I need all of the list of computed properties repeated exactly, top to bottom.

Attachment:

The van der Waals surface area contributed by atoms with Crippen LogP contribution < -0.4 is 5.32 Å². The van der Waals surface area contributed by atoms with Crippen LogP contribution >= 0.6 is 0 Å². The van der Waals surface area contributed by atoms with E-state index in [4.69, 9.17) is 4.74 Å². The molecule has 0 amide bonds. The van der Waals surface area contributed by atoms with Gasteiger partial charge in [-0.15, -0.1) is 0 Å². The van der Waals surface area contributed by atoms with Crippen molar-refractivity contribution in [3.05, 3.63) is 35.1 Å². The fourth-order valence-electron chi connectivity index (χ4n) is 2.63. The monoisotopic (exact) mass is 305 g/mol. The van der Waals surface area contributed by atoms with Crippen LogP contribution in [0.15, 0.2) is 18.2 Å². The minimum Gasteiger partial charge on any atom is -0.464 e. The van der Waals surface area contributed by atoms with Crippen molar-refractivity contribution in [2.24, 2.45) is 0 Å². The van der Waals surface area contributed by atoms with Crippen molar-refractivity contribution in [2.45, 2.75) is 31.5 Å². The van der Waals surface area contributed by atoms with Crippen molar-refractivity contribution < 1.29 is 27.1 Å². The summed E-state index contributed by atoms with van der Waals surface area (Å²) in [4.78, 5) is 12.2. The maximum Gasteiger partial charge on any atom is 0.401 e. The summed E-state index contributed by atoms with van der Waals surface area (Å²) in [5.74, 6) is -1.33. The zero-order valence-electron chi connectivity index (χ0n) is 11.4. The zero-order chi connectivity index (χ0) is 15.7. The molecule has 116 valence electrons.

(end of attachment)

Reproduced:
The van der Waals surface area contributed by atoms with Crippen LogP contribution < -0.4 is 5.32 Å². The van der Waals surface area contributed by atoms with Crippen LogP contribution >= 0.6 is 0 Å². The van der Waals surface area contributed by atoms with E-state index in [4.69, 9.17) is 4.74 Å². The molecule has 0 amide bonds. The van der Waals surface area contributed by atoms with Gasteiger partial charge in [-0.15, -0.1) is 0 Å². The van der Waals surface area contributed by atoms with Crippen molar-refractivity contribution in [3.05, 3.63) is 35.1 Å². The fourth-order valence-electron chi connectivity index (χ4n) is 2.63. The monoisotopic (exact) mass is 305 g/mol. The van der Waals surface area contributed by atoms with Crippen LogP contribution in [0.15, 0.2) is 18.2 Å². The minimum Gasteiger partial charge on any atom is -0.464 e. The van der Waals surface area contributed by atoms with Crippen molar-refractivity contribution in [2.24, 2.45) is 0 Å². The van der Waals surface area contributed by atoms with Crippen molar-refractivity contribution in [2.45, 2.75) is 31.5 Å². The van der Waals surface area contributed by atoms with Crippen molar-refractivity contribution < 1.29 is 27.1 Å². The summed E-state index contributed by atoms with van der Waals surface area (Å²) in [4.78, 5) is 12.2. The maximum Gasteiger partial charge on any atom is 0.401 e. The summed E-state index contributed by atoms with van der Waals surface area (Å²) in [5.74, 6) is -1.33. The zero-order valence-electron chi connectivity index (χ0n) is 11.4. The zero-order chi connectivity index (χ0) is 15.7. The molecule has 116 valence electrons.